A hint of how this kind of analogical reasoning might be accomplished by an artificial intelligent agent is also derived from mathematical thinking. Grothendieck topoi provides a sort of mathematical bridge for transferring knowledge from one mathematical theory to another. At this point, the relevance of topoi is nothing more than a vague hunch, but they are claimed to be useful to fields beyond mathematics, including physics, computer science and linguistics. Even if topoi are found to be inadequate, something like them will be needed by an artificial general intelligence.
Artificial general intelligence depends on the creation of novel forms of representation, not just selection among given representations, as is the core of the present paradigm. The current paradigm is antithetical to creation, so it is very difficult to see how artificial general intelligence could ever be accommodated by the current paradigm. Instead, artificial general intelligence will require a substantial change in paradigm. It will require mechanisms that are not now being contemplated. It will require the ability to address new kinds of problems in new ways.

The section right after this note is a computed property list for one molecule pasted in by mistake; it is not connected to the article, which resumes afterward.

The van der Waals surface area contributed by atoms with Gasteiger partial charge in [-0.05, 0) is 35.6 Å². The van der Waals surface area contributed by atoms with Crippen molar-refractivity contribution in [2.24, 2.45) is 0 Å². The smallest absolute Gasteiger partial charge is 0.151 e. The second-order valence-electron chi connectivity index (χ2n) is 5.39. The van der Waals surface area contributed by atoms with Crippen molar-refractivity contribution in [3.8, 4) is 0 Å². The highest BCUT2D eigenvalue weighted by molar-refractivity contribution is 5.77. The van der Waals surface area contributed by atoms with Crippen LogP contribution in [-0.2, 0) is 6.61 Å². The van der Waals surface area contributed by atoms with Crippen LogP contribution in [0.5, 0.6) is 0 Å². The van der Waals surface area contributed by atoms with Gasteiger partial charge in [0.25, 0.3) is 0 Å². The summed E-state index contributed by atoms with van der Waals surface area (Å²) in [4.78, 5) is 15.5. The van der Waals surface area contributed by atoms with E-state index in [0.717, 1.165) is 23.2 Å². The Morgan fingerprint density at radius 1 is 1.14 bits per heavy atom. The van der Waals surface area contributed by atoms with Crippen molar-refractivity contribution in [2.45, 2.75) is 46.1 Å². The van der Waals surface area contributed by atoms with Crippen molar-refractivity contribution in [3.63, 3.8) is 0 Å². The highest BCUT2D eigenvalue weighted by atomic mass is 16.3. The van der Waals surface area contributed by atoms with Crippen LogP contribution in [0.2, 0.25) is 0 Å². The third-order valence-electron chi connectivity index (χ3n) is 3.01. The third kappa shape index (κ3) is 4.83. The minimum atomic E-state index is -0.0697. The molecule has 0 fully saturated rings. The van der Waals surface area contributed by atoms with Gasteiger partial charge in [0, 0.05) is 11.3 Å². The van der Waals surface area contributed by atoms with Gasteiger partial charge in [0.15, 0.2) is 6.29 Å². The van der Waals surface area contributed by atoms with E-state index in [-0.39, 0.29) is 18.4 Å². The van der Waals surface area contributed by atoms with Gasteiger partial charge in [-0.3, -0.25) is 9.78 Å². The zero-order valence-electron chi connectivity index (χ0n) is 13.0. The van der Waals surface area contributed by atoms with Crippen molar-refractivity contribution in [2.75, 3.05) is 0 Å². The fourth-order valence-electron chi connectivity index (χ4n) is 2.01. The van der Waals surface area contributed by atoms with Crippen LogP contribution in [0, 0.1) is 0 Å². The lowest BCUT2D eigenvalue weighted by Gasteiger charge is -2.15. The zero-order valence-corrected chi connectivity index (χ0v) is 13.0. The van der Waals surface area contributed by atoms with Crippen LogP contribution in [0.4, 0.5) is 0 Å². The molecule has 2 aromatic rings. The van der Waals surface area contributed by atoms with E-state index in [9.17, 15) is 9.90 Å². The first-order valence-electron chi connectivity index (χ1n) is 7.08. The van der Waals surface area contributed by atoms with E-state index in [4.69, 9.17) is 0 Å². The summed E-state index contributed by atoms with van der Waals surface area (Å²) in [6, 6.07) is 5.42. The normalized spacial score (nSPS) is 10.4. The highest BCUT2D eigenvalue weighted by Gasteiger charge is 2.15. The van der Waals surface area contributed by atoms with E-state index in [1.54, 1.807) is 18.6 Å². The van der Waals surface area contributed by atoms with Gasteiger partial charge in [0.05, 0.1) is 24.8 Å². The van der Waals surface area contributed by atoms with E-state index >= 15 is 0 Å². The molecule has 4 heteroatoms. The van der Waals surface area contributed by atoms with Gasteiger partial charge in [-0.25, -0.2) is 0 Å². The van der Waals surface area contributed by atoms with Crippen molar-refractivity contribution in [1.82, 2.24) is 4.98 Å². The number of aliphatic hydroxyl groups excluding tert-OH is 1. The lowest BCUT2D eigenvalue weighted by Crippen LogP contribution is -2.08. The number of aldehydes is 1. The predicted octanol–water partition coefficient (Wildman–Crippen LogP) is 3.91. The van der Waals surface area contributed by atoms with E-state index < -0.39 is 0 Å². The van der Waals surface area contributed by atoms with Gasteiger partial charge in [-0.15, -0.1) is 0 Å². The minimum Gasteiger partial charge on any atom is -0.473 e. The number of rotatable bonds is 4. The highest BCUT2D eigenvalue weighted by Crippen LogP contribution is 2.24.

Transfer of learning from one task to another and mapping of one set of representations to another will be additional critical features. It is not that computers cannot do those things, it is that computers with the current set of tools cannot do them. We need new tools.
Previous installments of this series can be found below:
Part One: Opinion Artificial general intelligence: Dream goal, nightmare scenario or fantasy?
Part Two: Opinion Building an artificial general intelligence begins by asking 'what is intelligence?'
Part Three: Opinion Building an artificial general intelligence: The current paradigm of AI
Part Four: Opinion Overcoming the obstacles to achieving artificial general intelligence